Every year, our old water infrastructure spills 860 million gallons of untreated waste into America’s waterways, including raw or partially treated sewage, bacteria, parasites, synthetic hormones, pharmaceuticals, and agricultural wastes.
We have old leaky pipes and outdated water-treatment systems. Our irrigation systems are inefficient and our home water-using appliances outmoded. People increasingly fear our tap water and spend billions for bottled water in the mistaken belief it is somehow better.
This is inexcusable for a developed nation, or frankly, any nation, and it is preventable. Even better, preventing it can create jobs: good jobs that pay well. By recent estimates, just fixing our stormwater and wastewater systems would generate nearly 1.9 million jobs – one for every seven people who is out of work.
The United States has a remarkable water system that provides safe drinking water, sewage collection and treatment, stormwater and floodwater management, and more. Our initial investments in water purification and treatment systems eliminated the water-related diseases like cholera and dysentery that just a century ago ravaged our cities and killed our children, and still do in developing countries. Our construction of dams and reservoirs, often with taxpayer money, powered our factories during World War II, provided flood and drought protection, and helped the nation vastly expand agricultural production.
But our investments in water are no longer adequate, and the great water systems of the U.S. are in decay. Most of these systems, paid for by local users, are underfunded and need new investments in maintenance, expansion, and upgrading. Federal water systems are under threat because of the blind, anti-tax mentality that is depriving all sorts of critical national infrastructure of investments we need to remain a strong and modern nation. The American Society of Civil Engineers 2009 Report Card for America’s Infrastructure rated both the nation’s drinking water and wastewater infrastructure a D-, the lowest grades given to any public infrastructure.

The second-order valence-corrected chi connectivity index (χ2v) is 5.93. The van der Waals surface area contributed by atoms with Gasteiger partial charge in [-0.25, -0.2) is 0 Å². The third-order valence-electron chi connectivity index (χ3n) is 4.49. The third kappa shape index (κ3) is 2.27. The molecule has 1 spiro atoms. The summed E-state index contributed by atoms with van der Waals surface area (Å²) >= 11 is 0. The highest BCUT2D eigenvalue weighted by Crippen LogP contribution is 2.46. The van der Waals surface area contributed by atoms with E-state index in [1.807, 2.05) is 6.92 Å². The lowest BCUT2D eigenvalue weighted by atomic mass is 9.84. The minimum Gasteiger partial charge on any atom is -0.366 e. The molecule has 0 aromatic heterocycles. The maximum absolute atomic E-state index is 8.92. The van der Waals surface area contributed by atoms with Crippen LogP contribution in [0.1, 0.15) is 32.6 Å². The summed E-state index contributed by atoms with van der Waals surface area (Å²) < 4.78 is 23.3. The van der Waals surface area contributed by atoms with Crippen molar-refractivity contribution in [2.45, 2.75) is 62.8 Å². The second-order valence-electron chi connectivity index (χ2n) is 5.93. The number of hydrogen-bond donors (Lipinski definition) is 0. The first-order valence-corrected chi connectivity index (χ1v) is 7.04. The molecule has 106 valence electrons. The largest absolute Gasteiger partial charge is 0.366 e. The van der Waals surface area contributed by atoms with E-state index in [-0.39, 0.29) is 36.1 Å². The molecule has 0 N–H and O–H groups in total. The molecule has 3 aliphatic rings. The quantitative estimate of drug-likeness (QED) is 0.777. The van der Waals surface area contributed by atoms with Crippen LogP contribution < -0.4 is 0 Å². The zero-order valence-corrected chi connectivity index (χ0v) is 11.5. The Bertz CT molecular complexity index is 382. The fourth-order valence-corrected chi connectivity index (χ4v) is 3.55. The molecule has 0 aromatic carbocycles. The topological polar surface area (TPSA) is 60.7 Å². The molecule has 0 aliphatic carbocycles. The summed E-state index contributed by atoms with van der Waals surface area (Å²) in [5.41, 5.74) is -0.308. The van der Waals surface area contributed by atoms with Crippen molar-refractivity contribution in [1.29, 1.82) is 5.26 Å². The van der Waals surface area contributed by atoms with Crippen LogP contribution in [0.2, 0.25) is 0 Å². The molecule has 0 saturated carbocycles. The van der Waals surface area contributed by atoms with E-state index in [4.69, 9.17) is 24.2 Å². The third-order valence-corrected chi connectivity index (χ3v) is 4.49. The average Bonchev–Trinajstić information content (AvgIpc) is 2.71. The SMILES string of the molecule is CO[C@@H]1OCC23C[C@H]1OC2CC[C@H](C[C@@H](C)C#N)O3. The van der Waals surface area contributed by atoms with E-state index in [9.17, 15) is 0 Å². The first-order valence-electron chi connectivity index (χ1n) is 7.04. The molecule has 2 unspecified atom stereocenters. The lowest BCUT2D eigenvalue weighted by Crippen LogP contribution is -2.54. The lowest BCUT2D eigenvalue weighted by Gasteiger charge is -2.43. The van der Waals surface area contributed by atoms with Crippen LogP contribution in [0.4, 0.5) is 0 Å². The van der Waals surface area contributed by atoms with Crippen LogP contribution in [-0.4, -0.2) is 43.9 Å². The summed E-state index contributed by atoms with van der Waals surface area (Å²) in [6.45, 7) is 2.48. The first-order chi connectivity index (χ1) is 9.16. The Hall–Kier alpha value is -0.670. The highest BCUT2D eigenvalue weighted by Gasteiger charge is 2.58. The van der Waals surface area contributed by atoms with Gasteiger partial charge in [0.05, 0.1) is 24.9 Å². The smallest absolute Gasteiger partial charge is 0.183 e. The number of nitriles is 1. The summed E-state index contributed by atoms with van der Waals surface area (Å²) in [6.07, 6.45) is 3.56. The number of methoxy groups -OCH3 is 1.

On the international stage, the World Economic Forum will soon downgrade America’s overall infrastructure ranking to 16th in the world, from 6th just a few years ago. The USGS estimates that the country loses six billion gallons of clean drinking water each day, or 14% of all that is used, through leaky pipes in need of repair. The EPA reports millions of cases of illness caused by contact with waters contaminated by sanitary sewer overflows because we don’t have enough modern treatment plants. And we face new threats from industrial contaminants that are increasingly found in drinking water systems but not removed by antiquated treatment plants, widespread contamination of waterways by agricultural chemicals, and the impacts of climate change on water availability and quality.
Our first round of environmental laws, passed by Republican and Democratic bipartisanship in the late 1960s and early 1970s, helped save the Great Lakes from destruction, improved human health nationwide, and protected local rivers, streams, and lakes from uncontrolled pollution. But those national laws are desperately in need of updating.